Policy Watch

Providers have three ways to look up Medicare enrollees’ new numbers.


April 6—Providers will start to see new identification cards presented this month by Medicare enrollees, and that may require action steps.

The Centers for Medicare & Medicaid Services (CMS) has begun mailing newly designed Medicare cards to its 55 million beneficiaries, replacing Social Security numbers (SSNs) with a Medicare beneficiary identifier (MBI), or Medicare number. The new number replaces SSN-based health insurance claim numbers (HICNs).

New Medicare enrollees will be among the first to get the new cards, and existing Medicare beneficiaries will get their new cards on a rolling basis from April 2018 to April 2019.

Providers will have three ways to find Medicare enrollees’ new MBIs:

  • Reading the patient-provided card at time of service
  • Receiving it through the remittance advice
  • Obtaining it through the secure web portal with their Medicare administrative contractor

    Stakeholders may submit either the old number or the HICN during the transition period, which runs through Dec. 31, 2019. During the transition period, CMS will process all claims with either the MBI or the old identifier, even when both are used in the same batch of claims, CMS noted on its provider page.

    All claims submitted starting Jan. 1, 2020, will need to use the new patient identifier, no matter when the service was performed.

    Providers can use either the old or new patient identifier for claims appeals and related forms until 2020.

    Among the steps CMS has urged providers to take to prepare for the rollout of the cards are implementing changes and testing them within practice management systems and business processes. Proper preparations may require coordinating with the provider organization’s billing and office staff.

    Providers that use vendors to bill Medicare should contact them to find out about their MBI-related practice management system changes. 

    Early preparation is key because Medicare enrollees who join in April or later will receive only the new Medicare card.

    The new numbers will have the same number of characters as the current HICN (11) but will be visibly distinguishable from the HICN because the new identifiers will include only uppercase letters.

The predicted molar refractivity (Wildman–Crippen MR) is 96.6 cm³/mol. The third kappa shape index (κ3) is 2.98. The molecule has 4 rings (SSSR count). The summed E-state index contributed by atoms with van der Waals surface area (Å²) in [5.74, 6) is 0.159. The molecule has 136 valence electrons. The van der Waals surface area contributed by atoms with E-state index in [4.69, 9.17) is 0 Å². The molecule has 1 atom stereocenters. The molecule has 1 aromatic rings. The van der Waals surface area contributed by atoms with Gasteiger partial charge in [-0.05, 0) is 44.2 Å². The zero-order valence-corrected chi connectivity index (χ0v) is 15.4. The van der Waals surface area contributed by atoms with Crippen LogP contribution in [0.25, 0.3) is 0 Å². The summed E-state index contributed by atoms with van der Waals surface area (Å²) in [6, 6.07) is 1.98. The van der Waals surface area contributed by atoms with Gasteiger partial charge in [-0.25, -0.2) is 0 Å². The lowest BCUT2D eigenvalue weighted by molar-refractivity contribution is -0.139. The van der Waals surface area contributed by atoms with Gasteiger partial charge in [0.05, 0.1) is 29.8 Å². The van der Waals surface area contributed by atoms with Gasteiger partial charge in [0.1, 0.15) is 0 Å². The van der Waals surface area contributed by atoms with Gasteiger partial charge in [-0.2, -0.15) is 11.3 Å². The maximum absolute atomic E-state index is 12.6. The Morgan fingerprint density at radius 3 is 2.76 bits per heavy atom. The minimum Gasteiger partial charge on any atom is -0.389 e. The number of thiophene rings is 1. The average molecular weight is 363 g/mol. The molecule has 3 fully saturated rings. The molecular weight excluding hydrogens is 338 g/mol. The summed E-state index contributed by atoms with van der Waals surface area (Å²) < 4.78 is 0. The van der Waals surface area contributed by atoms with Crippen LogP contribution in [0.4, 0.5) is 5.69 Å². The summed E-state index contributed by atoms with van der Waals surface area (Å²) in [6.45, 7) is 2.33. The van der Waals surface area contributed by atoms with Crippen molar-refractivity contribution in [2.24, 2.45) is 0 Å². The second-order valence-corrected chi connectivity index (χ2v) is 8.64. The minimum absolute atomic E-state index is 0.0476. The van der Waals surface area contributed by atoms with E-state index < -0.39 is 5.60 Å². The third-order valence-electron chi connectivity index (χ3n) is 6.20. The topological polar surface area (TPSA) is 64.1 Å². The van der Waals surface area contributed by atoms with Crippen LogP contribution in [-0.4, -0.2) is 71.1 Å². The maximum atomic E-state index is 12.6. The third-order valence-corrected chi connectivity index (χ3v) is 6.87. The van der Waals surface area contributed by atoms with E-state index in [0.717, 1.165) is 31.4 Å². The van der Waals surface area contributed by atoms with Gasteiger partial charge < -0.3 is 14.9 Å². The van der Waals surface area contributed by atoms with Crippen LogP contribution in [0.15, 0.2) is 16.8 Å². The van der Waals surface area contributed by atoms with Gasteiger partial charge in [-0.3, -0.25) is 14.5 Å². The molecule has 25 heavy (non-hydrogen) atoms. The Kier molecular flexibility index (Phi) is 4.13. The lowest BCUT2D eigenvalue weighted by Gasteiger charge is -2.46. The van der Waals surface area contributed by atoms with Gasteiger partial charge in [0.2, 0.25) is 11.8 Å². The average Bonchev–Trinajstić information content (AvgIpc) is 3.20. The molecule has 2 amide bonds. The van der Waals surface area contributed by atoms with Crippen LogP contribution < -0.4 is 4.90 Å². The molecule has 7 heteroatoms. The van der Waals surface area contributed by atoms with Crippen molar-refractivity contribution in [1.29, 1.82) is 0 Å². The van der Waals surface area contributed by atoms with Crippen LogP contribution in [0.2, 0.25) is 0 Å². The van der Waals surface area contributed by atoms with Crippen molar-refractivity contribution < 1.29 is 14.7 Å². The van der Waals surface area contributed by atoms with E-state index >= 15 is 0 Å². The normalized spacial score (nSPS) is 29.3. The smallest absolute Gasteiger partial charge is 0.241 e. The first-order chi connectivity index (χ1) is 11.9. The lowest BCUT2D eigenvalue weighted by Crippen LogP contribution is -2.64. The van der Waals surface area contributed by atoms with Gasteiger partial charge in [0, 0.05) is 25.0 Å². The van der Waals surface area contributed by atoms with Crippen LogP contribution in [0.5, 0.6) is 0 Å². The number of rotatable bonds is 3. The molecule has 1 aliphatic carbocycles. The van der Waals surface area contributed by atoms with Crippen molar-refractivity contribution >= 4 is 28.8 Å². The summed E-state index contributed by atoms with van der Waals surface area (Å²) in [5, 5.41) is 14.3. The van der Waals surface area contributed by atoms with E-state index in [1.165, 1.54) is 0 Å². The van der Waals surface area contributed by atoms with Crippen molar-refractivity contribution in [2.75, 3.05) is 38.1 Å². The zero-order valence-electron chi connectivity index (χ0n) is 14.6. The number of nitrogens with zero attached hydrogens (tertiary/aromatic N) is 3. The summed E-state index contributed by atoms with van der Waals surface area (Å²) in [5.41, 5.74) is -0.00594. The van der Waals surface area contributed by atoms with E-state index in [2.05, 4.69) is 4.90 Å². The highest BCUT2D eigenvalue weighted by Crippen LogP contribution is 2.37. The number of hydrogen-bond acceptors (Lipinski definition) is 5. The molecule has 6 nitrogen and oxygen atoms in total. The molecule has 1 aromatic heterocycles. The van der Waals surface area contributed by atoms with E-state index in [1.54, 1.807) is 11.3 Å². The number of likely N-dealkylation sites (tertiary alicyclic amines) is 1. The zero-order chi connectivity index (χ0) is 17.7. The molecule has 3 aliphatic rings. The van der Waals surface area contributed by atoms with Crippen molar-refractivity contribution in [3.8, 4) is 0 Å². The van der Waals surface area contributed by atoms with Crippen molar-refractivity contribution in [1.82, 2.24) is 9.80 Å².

Providers can check whether a patient has been mailed a card with the new identifier by using the CMS HIPAA Eligibility Transaction System.

    CMS already has provided state Medicaid agencies and supplemental insurers with the new identifiers for Medicaid-eligible people who also have Medicare coverage.

    CMS is developing a secure look-up tool for providers to access a beneficiary’s identifier at the point of service. That tool—expected to launch in June—will allow providers to look up the new numbers of beneficiaries who do not have a card.

    CMS urged providers to remind Medicare enrollees that Medicare officials will never contact them to request personal information. Medicare beneficiaries should protect their new Medicare number like a credit card and share it only with trusted providers.

    In the letter providing beneficiaries with new cards, CMS will urge beneficiaries to destroy their old Medicare cards.

    Monday, April 9

    Webinar by Manatt Health Strategies and the Commonwealth Fund to review emerging best practices for integrating sustainable social support investments into Medicaid managed care. Learn more.

    Tuesday, April 10

    Workshop in Rockville, Md., for users of the Agency for Healthcare Research and Quality’s Medical Expenditure Panel Survey (MEPS). Learn more.

    Wednesday, April 11

    Senate Health, Education, Labor and Pensions Committee hearing on bipartisan draft legislation to address the opioid crisis. Learn more.

    House Energy and Commerce Committee’s Health Subcommittee hearing to address the opioid epidemic (final of three such hearings). Learn more.

    Senate Judiciary Committee’s Crime and Terrorism Subcommittee hearing titled “Defeating Fentanyl: Addressing the Deadliest Drugs Fueling the Opioid Crisis.” Learn more.

    House Oversight and Government Reform Committee’s Subcommittee on Healthcare, Benefits, and Administrative Rules hearing titled “Local Responses and Resources to Curtail the Opioid Epidemic.” Learn more.

    CMS’s Qualified Health Plan Issuer Conference (through April 13). Learn more.

    Deadline for fourth-quarter 2017 Hospital Consumer Assessment of Healthcare Providers and Systems (HCAHPS) Patients’ Perspectives of Care survey data (extended from April 4). Learn more.

    Thursday, April 12

    HFMA's Virtual Conference: a deep dive into consumerism, including impact, expectations, and success stories. Learn more.

    CMS webinar hosted with PCPI on How to Use the Registry of Patient Registries (RoPR). Learn more.

    Annual Health Law Conference (through April 13). Learn more.


    Rich Daly is a senior writer/editor in HFMA’s Washington, D.C., office. Follow Rich on Twitter: @rdalyhealthcare

    Publication Date: Thursday, April 05, 2018